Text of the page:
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NASA Facts Project Mercury and Gemini 1967

NASA Facts Project Mercury and Gemini 1967

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Published by Bob Andrepont

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Published by: Bob Andrepont on Mar 29, 2011
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N A S A
~ i l l ~ ~ 
ANEDUCATIO
NAL
PUBL
IC
ATION OF
THENA
TIONAL AERO
NAUTICS AND
SPACE AD
MINI
STRATION
NF-
9/VOl.
II.NO.8
Mann
ed Sp
ace
Flight:
PrOjects
Mer
cu
ry
an
d
Gem
ini
MA
NNED
SPACE
FLIGHT
A majorgoal
of
the UnitedStates space program
is
manned flighttothe moon andsafe return to earth beforethe end
of
this decade.NASA'smannedspaceflight program
has
beendividedintothreestepsorprojects-Mercury, Gemini,andApollo. ProjectMercury
put
mannedspacecraft intoacontrolled earth
orbit
toinvestigateman's per formance capabilitiesand hiscapacitytowithstand theenvironment
of
spaceand to testand success- fully recover the vehicle.Project Gemini has fulfilleditsoriginal objectives; amongthem, extending orbitalmissionsup to two weeks at a time anddeveloping the techniques for orbital rendezvous anddocking,in which twospacevehiclesare maneuvered closetogether andfinally joined.That sametechnique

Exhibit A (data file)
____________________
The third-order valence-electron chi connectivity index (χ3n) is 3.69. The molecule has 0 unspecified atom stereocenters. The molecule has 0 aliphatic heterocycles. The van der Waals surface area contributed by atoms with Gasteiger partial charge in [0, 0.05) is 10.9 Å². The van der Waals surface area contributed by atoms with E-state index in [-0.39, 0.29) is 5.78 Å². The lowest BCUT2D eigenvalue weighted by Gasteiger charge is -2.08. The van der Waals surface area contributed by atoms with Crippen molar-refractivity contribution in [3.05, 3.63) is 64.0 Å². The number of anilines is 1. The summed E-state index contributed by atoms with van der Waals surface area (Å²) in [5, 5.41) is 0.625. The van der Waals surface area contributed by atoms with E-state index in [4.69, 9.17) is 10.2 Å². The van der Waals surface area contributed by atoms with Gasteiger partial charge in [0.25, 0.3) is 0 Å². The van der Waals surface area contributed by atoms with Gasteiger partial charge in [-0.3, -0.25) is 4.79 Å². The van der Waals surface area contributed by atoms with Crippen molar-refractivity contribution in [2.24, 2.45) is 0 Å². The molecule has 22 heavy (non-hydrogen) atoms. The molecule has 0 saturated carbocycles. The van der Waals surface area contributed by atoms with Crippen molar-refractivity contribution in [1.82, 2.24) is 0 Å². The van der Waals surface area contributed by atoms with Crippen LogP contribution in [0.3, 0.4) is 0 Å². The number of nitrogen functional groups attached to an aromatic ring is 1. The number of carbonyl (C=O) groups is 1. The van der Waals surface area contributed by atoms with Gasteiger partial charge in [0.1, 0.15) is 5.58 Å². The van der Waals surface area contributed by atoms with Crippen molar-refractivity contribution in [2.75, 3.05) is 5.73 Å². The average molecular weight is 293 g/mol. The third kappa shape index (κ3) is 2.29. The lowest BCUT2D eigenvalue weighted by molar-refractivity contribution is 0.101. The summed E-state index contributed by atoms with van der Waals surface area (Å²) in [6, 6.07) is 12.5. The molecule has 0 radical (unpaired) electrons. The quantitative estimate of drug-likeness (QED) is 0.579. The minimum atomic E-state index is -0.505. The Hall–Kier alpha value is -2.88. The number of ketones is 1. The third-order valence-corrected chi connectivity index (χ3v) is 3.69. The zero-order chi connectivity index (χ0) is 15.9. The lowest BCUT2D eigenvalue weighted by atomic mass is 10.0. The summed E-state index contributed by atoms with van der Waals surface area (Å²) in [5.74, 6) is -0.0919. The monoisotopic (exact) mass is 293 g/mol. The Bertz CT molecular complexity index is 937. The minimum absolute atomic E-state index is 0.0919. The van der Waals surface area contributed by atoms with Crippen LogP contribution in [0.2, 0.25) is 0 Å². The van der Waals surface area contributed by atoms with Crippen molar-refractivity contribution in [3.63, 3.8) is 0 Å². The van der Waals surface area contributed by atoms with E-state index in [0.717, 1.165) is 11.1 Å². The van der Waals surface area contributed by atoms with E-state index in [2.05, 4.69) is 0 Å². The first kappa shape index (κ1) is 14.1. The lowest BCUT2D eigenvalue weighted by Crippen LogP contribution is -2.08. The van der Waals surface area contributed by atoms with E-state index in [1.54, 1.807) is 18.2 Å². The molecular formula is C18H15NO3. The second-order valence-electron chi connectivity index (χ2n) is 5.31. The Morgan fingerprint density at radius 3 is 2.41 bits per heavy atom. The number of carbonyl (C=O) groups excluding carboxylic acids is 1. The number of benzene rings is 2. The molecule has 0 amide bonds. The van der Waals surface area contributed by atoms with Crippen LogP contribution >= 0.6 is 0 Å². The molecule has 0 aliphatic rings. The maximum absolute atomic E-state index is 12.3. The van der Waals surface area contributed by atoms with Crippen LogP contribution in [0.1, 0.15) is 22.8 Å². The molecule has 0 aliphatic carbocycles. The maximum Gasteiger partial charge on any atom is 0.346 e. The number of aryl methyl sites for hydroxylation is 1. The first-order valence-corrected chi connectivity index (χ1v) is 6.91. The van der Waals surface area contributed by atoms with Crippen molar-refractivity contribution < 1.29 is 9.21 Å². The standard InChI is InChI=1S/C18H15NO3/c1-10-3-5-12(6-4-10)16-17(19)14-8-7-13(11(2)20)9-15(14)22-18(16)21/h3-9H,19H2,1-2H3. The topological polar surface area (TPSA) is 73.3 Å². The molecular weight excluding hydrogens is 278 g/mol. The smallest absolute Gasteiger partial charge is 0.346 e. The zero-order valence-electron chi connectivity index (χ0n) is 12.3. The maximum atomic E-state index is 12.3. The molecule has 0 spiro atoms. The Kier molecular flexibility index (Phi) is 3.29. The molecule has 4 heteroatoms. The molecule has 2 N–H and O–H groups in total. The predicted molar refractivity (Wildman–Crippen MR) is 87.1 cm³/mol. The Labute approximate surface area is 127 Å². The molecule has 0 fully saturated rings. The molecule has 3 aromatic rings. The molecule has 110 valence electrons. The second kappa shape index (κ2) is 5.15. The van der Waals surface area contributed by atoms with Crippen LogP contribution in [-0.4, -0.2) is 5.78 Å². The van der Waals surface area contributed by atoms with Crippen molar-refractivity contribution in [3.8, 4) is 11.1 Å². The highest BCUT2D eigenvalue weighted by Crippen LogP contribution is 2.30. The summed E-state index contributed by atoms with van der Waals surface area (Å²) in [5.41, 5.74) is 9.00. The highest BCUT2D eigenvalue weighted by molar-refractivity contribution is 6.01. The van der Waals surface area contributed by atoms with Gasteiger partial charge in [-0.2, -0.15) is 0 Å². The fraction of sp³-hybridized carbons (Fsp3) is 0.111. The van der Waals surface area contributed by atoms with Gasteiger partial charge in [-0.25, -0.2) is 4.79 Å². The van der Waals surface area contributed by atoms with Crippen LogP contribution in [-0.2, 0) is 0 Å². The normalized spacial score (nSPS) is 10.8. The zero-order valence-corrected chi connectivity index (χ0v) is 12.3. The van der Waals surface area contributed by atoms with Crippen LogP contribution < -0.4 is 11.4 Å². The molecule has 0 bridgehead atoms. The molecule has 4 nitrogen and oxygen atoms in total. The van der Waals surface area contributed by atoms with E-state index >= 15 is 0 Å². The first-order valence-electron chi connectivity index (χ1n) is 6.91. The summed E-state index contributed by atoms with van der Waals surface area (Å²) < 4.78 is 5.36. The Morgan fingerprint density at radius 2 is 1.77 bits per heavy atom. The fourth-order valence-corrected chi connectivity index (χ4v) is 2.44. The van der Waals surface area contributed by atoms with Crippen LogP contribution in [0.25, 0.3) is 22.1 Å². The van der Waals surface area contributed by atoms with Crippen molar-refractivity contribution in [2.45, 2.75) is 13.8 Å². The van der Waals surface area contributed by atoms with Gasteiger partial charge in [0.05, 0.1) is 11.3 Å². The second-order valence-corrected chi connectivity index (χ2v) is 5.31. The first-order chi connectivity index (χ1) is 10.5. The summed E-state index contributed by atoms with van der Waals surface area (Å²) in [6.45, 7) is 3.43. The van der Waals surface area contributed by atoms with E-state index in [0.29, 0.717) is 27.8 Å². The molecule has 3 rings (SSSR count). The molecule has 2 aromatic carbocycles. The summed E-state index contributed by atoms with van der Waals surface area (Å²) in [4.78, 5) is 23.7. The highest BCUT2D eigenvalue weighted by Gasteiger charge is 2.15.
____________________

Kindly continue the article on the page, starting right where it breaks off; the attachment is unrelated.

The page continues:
of
orbital rendezvous-butaround the mooninstead
of
earth -will enableastronautsin thethree-man Apollo spacecraft toachievelunar landin
gs.
O
ne-
m
anMe
rcu
ry
spacecr
aft
(fo
re
gr
ou
nd
)
al
on
gs
i
de
two-man Gemini spacecraft.
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PROJECT
MERCURY
Project Mercury became
an
official program of
NASA
on
November 26, 1958. A Space Task
Gro
up(the forerunner of today's Manned SpacecraftCenter,Houston, Texas)
was
formed at the LangleyResearch Center,Hampton, Virginia.
Seven
astronauts were chosen in April 1959 after a nationwi
de
call for
jet
pilot volunteers.The
one
-man Mercu
ry
spacecraft
was
designedand
built
with a maximum'orbitin'g weight of about 3,200 pounds. Shaped somewhat like a bell (truncated cone
),
the craft
was
74.5 inches wide acrossthe bottom and about 9 feet tall. The astronautescape tower
on
top added another 17 feet for
an
overall length
of
approximately 26 feet at launch.
Two
boosters were chosen -the Army's Redstone(78,000 Ibs. thrust) and Air Force's Atlas (360,
000
Ibs.
thrust)-for suborbital and orbital flights,
re-
Frogmen
fit
a flotation collar to Mercury spacecraft afterits completi
on
of
an
orbital flight missi
on
.
2
spectively.Before the manned flights